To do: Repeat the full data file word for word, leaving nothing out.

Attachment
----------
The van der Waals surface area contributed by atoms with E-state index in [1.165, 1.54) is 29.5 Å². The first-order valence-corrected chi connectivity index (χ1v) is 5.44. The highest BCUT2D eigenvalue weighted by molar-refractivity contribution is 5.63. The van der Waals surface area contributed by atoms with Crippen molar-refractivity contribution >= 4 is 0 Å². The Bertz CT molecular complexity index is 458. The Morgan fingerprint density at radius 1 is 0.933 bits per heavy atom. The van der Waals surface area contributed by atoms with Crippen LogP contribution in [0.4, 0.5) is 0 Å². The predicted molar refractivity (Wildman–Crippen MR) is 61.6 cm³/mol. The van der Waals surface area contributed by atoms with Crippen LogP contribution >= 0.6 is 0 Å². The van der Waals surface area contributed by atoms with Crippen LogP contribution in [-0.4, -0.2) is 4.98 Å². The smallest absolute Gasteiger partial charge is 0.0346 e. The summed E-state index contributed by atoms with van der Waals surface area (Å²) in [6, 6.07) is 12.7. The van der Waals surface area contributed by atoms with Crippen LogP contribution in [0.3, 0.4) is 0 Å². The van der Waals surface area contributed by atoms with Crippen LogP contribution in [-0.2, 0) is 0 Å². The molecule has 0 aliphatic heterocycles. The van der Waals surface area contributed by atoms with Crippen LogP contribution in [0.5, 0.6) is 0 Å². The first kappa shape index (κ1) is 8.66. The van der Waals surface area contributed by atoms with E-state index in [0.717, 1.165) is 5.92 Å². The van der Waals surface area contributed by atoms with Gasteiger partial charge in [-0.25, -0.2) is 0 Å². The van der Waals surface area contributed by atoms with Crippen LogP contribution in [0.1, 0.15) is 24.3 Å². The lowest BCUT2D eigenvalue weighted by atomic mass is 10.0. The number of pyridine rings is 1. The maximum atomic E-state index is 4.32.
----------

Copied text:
The van der Waals surface area contributed by atoms with E-state index in [1.165, 1.54) is 29.5 Å². The first-order valence-corrected chi connectivity index (χ1v) is 5.44. The highest BCUT2D eigenvalue weighted by molar-refractivity contribution is 5.63. The van der Waals surface area contributed by atoms with Crippen molar-refractivity contribution >= 4 is 0 Å². The Bertz CT molecular complexity index is 458. The Morgan fingerprint density at radius 1 is 0.933 bits per heavy atom. The van der Waals surface area contributed by atoms with Crippen LogP contribution in [0.4, 0.5) is 0 Å². The predicted molar refractivity (Wildman–Crippen MR) is 61.6 cm³/mol. The van der Waals surface area contributed by atoms with Crippen LogP contribution >= 0.6 is 0 Å². The van der Waals surface area contributed by atoms with Crippen LogP contribution in [-0.4, -0.2) is 4.98 Å². The smallest absolute Gasteiger partial charge is 0.0346 e. The summed E-state index contributed by atoms with van der Waals surface area (Å²) in [6, 6.07) is 12.7. The van der Waals surface area contributed by atoms with Crippen LogP contribution in [0.3, 0.4) is 0 Å². The van der Waals surface area contributed by atoms with Crippen LogP contribution in [-0.2, 0) is 0 Å². The molecule has 0 aliphatic heterocycles. The van der Waals surface area contributed by atoms with Crippen LogP contribution in [0.5, 0.6) is 0 Å². The first kappa shape index (κ1) is 8.66. The van der Waals surface area contributed by atoms with E-state index in [0.717, 1.165) is 5.92 Å². The van der Waals surface area contributed by atoms with Gasteiger partial charge in [-0.25, -0.2) is 0 Å². The van der Waals surface area contributed by atoms with Crippen LogP contribution in [0.1, 0.15) is 24.3 Å². The lowest BCUT2D eigenvalue weighted by atomic mass is 10.0. The number of pyridine rings is 1. The maximum atomic E-state index is 4.32.